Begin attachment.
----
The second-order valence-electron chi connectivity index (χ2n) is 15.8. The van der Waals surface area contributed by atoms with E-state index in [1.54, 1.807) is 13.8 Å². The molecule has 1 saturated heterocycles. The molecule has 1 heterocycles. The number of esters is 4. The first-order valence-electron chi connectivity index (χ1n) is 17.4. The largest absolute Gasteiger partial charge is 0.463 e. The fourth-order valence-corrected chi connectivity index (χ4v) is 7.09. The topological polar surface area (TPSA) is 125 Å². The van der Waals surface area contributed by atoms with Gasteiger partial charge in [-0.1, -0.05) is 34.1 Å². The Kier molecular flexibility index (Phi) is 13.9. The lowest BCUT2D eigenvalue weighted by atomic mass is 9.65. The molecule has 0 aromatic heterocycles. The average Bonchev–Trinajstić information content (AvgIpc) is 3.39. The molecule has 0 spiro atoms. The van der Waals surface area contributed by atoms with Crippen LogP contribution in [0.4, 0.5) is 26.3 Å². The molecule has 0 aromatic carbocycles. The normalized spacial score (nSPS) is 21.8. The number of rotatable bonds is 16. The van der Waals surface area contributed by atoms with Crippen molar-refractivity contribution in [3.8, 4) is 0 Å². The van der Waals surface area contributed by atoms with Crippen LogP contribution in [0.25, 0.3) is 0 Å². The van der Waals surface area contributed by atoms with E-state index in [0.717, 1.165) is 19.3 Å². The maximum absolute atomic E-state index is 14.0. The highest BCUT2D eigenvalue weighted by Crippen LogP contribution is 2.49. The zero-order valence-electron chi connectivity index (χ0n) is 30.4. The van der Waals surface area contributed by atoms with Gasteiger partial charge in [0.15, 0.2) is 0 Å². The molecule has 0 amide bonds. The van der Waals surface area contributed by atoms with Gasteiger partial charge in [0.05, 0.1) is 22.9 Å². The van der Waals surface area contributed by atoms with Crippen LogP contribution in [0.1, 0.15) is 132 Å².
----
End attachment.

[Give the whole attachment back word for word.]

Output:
The second-order valence-electron chi connectivity index (χ2n) is 15.8. The van der Waals surface area contributed by atoms with E-state index in [1.54, 1.807) is 13.8 Å². The molecule has 1 saturated heterocycles. The molecule has 1 heterocycles. The number of esters is 4. The first-order valence-electron chi connectivity index (χ1n) is 17.4. The largest absolute Gasteiger partial charge is 0.463 e. The fourth-order valence-corrected chi connectivity index (χ4v) is 7.09. The topological polar surface area (TPSA) is 125 Å². The van der Waals surface area contributed by atoms with Gasteiger partial charge in [-0.1, -0.05) is 34.1 Å². The Kier molecular flexibility index (Phi) is 13.9. The lowest BCUT2D eigenvalue weighted by atomic mass is 9.65. The molecule has 0 aromatic heterocycles. The average Bonchev–Trinajstić information content (AvgIpc) is 3.39. The molecule has 0 spiro atoms. The van der Waals surface area contributed by atoms with Crippen LogP contribution in [0.4, 0.5) is 26.3 Å². The molecule has 0 aromatic carbocycles. The normalized spacial score (nSPS) is 21.8. The number of rotatable bonds is 16. The van der Waals surface area contributed by atoms with Crippen molar-refractivity contribution in [3.8, 4) is 0 Å². The van der Waals surface area contributed by atoms with Crippen LogP contribution in [0.25, 0.3) is 0 Å². The van der Waals surface area contributed by atoms with E-state index in [0.717, 1.165) is 19.3 Å². The maximum absolute atomic E-state index is 14.0. The highest BCUT2D eigenvalue weighted by Crippen LogP contribution is 2.49. The zero-order valence-electron chi connectivity index (χ0n) is 30.4. The van der Waals surface area contributed by atoms with Gasteiger partial charge in [0.15, 0.2) is 0 Å². The molecule has 0 amide bonds. The van der Waals surface area contributed by atoms with Gasteiger partial charge in [0.05, 0.1) is 22.9 Å². The van der Waals surface area contributed by atoms with Crippen LogP contribution in [0.1, 0.15) is 132 Å².